[quote="Luna_Lovecraft, post:2, topic:287292"]
I had a reduction mammaplasty eight years ago that tremendously improved the quality of my life in so many ways; it reduced neck and shoulder pain; it increased my mobility; it enabled to me exercise in ways I couldn't before; it enabled me to wear pret-a-porter tops that fit me properly; and it greatly increased my comfort while I sleep. When I came out of the anesthesia in the recovering room, my very first thought was that I was lying on my back yet I could still breathe. I literally cried with relief.
I have two scars on my forehead from childhood accidents that I toyed with getting minimized/eliminated. But age has brought a certain Laissez-faire attitude and magnanimity about my body and how it looks. I've accepted my scars and sags and wrinkles as symbols of a life well lived; if others have issues with them they need to d*mned well keep their opinions to themselves.
Movie stars and celebrities, on the other hand, have a vested interest in manipulating their bodies to meet sets of standards that don't apply to us mere mortals. For these men and women, their faces and their bodies are their industry, their livelihoods. Their jobs, and the jobs of the dozens and dozens of people who work directly for them, rely on their ability to hit and keep a certain "look." I don't think this is necessarily a good thing, and I truly abhor the horrible body image messages it sends to children and teenagers, but I do on some level understand why they're doing it.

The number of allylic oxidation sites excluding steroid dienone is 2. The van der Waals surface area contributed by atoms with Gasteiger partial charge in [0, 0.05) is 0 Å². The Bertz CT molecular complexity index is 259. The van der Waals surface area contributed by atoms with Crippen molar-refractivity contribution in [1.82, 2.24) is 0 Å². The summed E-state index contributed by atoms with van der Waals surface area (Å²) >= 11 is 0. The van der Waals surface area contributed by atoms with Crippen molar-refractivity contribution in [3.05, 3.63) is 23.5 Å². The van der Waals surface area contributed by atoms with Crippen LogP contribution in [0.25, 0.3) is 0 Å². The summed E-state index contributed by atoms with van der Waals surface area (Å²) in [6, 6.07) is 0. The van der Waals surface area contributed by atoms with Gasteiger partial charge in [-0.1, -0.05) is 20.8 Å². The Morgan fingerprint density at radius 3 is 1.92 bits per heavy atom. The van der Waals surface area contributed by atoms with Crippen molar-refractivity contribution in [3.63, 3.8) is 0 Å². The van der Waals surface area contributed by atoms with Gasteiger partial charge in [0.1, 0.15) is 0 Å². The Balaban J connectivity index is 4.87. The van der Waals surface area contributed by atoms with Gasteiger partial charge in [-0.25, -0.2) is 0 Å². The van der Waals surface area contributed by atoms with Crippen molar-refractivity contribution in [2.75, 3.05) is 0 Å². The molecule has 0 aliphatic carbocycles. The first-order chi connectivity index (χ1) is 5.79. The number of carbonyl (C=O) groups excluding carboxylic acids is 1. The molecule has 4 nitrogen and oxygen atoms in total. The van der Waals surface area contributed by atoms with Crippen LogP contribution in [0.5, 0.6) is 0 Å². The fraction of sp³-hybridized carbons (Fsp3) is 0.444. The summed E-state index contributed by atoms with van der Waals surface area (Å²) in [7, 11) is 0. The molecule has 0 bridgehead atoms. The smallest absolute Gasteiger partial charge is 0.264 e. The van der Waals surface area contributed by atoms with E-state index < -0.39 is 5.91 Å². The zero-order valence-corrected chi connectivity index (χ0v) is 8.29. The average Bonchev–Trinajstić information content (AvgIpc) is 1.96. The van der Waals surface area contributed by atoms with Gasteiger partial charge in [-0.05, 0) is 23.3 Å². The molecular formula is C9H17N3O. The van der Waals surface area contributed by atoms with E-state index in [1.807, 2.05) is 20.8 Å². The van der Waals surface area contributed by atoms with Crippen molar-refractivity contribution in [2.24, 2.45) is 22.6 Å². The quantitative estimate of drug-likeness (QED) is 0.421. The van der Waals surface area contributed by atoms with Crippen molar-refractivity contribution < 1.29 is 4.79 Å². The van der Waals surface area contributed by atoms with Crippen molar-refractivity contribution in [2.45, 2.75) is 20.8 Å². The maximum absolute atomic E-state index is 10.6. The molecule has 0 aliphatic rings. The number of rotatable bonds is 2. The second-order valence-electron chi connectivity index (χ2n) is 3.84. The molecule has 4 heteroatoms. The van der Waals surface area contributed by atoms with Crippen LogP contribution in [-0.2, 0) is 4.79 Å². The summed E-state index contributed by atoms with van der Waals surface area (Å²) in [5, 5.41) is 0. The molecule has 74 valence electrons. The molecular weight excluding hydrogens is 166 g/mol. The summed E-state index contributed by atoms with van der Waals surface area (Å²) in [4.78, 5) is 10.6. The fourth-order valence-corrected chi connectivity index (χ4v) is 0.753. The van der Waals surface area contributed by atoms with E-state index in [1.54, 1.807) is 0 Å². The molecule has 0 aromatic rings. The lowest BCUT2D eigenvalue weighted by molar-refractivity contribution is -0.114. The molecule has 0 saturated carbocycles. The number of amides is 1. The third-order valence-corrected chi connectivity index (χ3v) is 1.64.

I think it was probably a good thing the plastic surgeon you went to did not work on you. I'd be more than a little creeped out if a physician told me of any personal, aesthetic judgments he'd made about my body. And the fact that he dismissed you laughingly, telling you to go home because you're gorgeous, sounds more than a little patronizing to me.
Breast reduction is more of a health measure than an aesthetic measure. Must have been nice to feel more free :thumbsup:
I just worry that Hollywood pillow faces are going to be considered normal by the time my daughter is a teenager.